Ben Eastham is a writer and editor based in London. He is founding editor and publisher of The White Review and associate editor of ArtReview. He was an associate editor of the documenta 14 magazine, and his writing has appeared in the London Review of Books, the New York Times, Frieze, Mousse, the Times Literary Supplement, and elsewhere.
Pliny the Elder recounts a competition between Zeuxis and Parrhasius, the two preeminent painters of their era. To resolve a dispute over which is the greater artist, each paints a mural. When the time comes for the works to be seen, Zeuxis unveils a still life so convincing that a flock of birds swoops down to peck at his painted grapes. Confident of victory, he calls on his rival to draw back the drapes covering his painting and let his work be judged. Pointing out that the drapes themselves are painted, in exquisite trompe l’oeil, Parrhasius wins.
The first principle of painting, it seems, was to mislead.
Approaching Dan Colen’s Brooklyn studio, I peer through plate-glass doors at a large painting that appears from a distance to be a geometric abstraction in a mid-century American tradition, a jigsaw of interlocking planes in flat secondary colors. As I move closer, the forms resolve into a desert landscape bisected on the diagonal by a road diminishing down a mountain tunnel. Only once in the studio do I realize that the image—like all of the works in Colen’s new Desert series—is abstracted from Fast and Furry-ous (1949), the first of Chuck Jones’s animated film and television shorts to feature the Roadrunner and his pursuer, Wile E. Coyote. Colen’s painting re-creates a still frame showing a painting—the sham tunnel that the coyote has painted on a cliff face, adding a painted highway leading directly into the rock.
In a neighboring painting, the flummoxed Wile E. Coyote and his pots and brushes have been edited out of a picture showing the same trompe l’oeil tunnel from a different angle, a still just a few seconds later in the cartoon. The spatial illusion of perspective is undone by the oblique angle from which the coyote’s mural is now seen, so that any viewer who might conceivably have been deceived by the tunnel as it is depicted in the first painting—because the illusion is so effective—is alerted to the trick. The revelation is typical of the experience of Colen’s paintings, which play on our faith in the capacity of painting to transcend its own two-dimensionality.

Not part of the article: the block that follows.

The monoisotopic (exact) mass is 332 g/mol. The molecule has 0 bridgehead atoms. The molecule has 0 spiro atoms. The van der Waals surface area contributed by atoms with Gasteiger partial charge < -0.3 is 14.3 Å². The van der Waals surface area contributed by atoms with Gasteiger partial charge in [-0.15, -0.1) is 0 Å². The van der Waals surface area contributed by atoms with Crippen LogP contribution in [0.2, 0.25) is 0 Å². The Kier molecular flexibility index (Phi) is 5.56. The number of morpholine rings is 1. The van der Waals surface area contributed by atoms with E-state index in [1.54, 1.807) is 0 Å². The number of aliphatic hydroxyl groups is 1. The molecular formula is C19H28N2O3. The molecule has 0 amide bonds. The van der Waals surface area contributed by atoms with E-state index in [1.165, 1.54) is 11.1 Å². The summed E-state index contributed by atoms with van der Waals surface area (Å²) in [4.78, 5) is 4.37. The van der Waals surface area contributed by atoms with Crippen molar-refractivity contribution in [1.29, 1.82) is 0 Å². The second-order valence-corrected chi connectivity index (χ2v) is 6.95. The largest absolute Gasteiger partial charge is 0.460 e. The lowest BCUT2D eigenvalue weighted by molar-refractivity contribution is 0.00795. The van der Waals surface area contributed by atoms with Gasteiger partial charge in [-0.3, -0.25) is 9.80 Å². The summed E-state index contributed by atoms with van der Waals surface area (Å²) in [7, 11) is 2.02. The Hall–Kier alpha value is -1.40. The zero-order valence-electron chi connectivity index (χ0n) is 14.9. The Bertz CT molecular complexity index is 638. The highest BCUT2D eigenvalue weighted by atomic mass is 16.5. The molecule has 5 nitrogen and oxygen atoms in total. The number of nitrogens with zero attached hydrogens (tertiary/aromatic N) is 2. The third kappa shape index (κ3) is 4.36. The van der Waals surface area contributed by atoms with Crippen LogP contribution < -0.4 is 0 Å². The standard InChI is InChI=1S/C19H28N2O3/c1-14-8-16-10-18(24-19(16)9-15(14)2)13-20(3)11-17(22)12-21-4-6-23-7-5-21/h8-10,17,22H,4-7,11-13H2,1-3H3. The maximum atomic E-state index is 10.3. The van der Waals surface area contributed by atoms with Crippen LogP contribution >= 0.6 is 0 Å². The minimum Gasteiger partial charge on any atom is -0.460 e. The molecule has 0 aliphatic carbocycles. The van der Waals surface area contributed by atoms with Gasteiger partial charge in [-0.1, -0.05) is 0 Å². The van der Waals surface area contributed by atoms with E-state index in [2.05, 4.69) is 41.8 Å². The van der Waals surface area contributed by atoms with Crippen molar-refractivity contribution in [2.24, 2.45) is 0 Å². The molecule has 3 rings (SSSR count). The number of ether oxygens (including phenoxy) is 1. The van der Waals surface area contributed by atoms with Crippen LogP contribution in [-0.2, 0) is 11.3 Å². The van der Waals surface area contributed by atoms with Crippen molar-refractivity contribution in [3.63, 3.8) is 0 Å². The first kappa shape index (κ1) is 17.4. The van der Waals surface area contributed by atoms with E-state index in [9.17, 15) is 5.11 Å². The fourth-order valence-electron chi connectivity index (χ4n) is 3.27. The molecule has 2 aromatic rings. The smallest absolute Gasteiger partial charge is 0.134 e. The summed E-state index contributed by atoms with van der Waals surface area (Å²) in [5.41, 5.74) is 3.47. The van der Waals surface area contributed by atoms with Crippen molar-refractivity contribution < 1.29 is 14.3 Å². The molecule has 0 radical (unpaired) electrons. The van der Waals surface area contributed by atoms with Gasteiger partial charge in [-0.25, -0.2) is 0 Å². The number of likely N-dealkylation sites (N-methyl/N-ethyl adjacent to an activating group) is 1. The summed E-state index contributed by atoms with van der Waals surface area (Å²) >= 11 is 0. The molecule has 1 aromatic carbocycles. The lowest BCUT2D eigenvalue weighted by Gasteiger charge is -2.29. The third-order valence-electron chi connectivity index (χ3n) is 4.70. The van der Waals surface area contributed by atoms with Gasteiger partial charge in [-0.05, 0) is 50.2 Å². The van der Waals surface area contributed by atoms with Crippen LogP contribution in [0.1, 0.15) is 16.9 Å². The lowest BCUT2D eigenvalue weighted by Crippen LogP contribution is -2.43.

The idea for a series of desert paintings first came to Colen in the early 2000s, when he imagined that they would be based on selections of photographs he had taken with a medium-format camera during his travels around the United States and Mexico. For all their preoccupation with trompe l’oeil, these paintings are less concerned with creating an illusion of the world as we experience it than in interrogating the purpose of painting itself, and as such participate in a long tradition that plays on the dynamic between paint as material and paint as image. That Colen abandoned the idea of using photographs in favor of source material that makes no claim to realistically depict the landscape—material that the viewer already understands as constructed and secondary—serves as a means of complicating our understanding of what it means to represent and reimagine the world.
The popular imagination’s association of the American West with painters and pioneers in search of an elusive sublime may be reflected in the name given to the Road Runner’s antagonist in Jones’s preliminary sketches for his cartoon series. The doomed attempts of “Don Coyote,” as he was at that point evocatively named, position him as US pop culture’s representative in a lineage of fictional obsessives stretching from Ethan Edwards through Captain Ahab and back to Cervantes’s errant knight. These are characters in search of an object that is also an idea. Armed only with a gift for sculptural assemblage (one early episode features a self-propelling machine constructed from a refrigerator, a meat grinder, skis, and suspenders), a gift for trompe l’oeil painting, and, not least, monomania, the coyote pursues a goal that would give meaning to his life.
Colen has been preoccupied with themes of performance, illusion, and self-portraiture in painting ever since his first exhibition, at Rivington Arms Gallery in 2003 (an exhibition that showcased his own obsessive streak, given that its four paintings took him four years to complete). In Me, Jesus and the Children (2001–03), the artist’s bare torso serves as the backdrop for three frolicking cherubim, the resemblance of his parted shirt to stage curtains playing on the relationship between theater and painting, artist and subject, figure and ground. In this new suite of paintings, the protagonists have been edited out of the scene, transforming pictures that in their original formulation served as fleeting moments in a seamless moving image into static scenic backdrops like those knocked up by Wile E. Coyote and placed in front of broken bridges or gaping ravines.